By most standards the Danes have a great deal to learn about customer service, and many visitors may initially be appalled by the low standards present outside upmarket establishments, used to dealing with international expectations. Many attribute this to the high equality not only being present in practice, but also mentally - "you are not worth any more than me, so why should I treat you any different". By and large it is just one of those cultural differences you have deal with while visiting another country, and throwing a hissy fit or demanding to speak to the supervisor, is unlikely to get you anywhere. On the upside; tipping is neither expected - nor required, and when you do bump into good service, it tends to be truly genuine helpfulness, rather than an expectation for tips, or employee training courses - so savour such moments, remember to tip, and forget about the rest.
On a practical level, this means that you should only expect table service in restaurants. In café's and bars you usually order in the bar or counter and pay immediately when ordering, even if you intend for a 2nd order. It is also common that staff doing other duties than serving customers will happily keep the customer waiting, until he or she is finished with with whatever needs doing. Also don't expect any sir or madam's, verbal bromides seems awkward to most Danes, including those behind a counter.
In a country which has no direct equivalent to please in their vernacular, where the local version of Mr. and Ms. has all but disappeared from common usage, and where the people can hardly muster a sorry if they bump into you on the streets, you could be forgiven to think they are the rudest people on earth, and you can get away with pretty much anything. You'd be wrong. Most of the behaviour many tourists consider appalling can be attributed to either the Danes' blatant - and when you get to understand it, quite sympathetic - disregard for formality, or their unfortunate shyness see drink section, and there are rules to the madness, way too complex to get into here, but some of the most important ones can be summed up as follows:
It is generally not considered impolite to omit verbal formalities common in other cultures, such as generic compliments or courteous bromides. Likewise, Danes almost never use Sir or Madame to address each other, as it is perceived as distancing oneself. On the contrary, addressing even a stranger by first name is considered a friendly gesture.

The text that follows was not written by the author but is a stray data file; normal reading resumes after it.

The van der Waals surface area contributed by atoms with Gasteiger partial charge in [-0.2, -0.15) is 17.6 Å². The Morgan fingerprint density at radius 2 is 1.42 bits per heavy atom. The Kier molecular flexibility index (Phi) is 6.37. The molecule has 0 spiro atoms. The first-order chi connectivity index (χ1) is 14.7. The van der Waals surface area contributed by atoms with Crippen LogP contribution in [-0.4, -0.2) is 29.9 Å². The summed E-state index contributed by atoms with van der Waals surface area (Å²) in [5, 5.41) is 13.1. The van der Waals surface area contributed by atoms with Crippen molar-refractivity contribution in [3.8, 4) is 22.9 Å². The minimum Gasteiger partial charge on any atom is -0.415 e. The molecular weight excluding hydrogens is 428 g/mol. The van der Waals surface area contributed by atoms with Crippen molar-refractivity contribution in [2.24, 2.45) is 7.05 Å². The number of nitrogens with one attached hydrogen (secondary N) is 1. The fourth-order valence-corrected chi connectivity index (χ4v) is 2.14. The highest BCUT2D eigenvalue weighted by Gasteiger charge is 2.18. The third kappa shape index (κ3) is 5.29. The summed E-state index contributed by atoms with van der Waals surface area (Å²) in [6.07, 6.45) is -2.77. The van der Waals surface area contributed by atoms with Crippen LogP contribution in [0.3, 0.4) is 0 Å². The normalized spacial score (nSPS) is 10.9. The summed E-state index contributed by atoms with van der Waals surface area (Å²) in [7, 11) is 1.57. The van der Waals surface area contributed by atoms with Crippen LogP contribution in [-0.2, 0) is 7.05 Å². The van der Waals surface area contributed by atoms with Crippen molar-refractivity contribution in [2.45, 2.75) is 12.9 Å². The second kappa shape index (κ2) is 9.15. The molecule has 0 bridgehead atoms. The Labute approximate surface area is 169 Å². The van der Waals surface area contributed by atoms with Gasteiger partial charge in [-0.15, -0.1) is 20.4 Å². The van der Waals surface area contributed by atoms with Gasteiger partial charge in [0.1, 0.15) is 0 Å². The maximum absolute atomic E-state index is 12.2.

Be punctualfew things can make the Danes more annoyed than showing up later, even by a few minutes, than the agreed time, save social gatherings at people's homes, where the requirement for punctuality is much more relaxed.
If there are free seats on a bus or train, it's not customary to seat yourself next to strangers if you can avoid it. It is also a nice gesture to offer your seat for the elderly and the disabled. In many busses, the front seats are usually reserved for them.
Be aware that there are marked "quiet zones" on each train: one in the back of the back wagon and one in the front of the front wagon. Don´t talk on the phone there. In fact, don't talk at all. These are for people who want a quiet trip, usually people who need to go far, and may want to sleep, read, or work on their laptop or other things in peace.
Danes try to abridge differences between social classes. Modesty is a virtue - bragging, or showing off wealth, is considered rude, as is loud and passionate behaviour. Economic matters are private - don't ask Danes questions like how much they earn or what their car costs. As in Germany, Britain, and the rest of the Nordic countries, weather is a good conversation topic.
Greetings between people who know each other e.g. are good friends, close relatives, etc. are often in the form of a careful hug. It is rare to see a peck on the cheek as a form of greeting, and it might be taken as way too personal. A handshake is customary for everyone else, including people you aren't close to and people you are being introduced to.
When invited by a Dane - to visit their home, join them at their table or engage in an activity - don't hesitate to accept the invitation. Danes generally don't strew invitations out of politeness, and only say it if they mean it. The same goes for compliments. Bring a small gift; chocolate, flowers or wine are the most common, and remember despite their disregard for formality, to practice good table manners while at restaurants or in people's homes.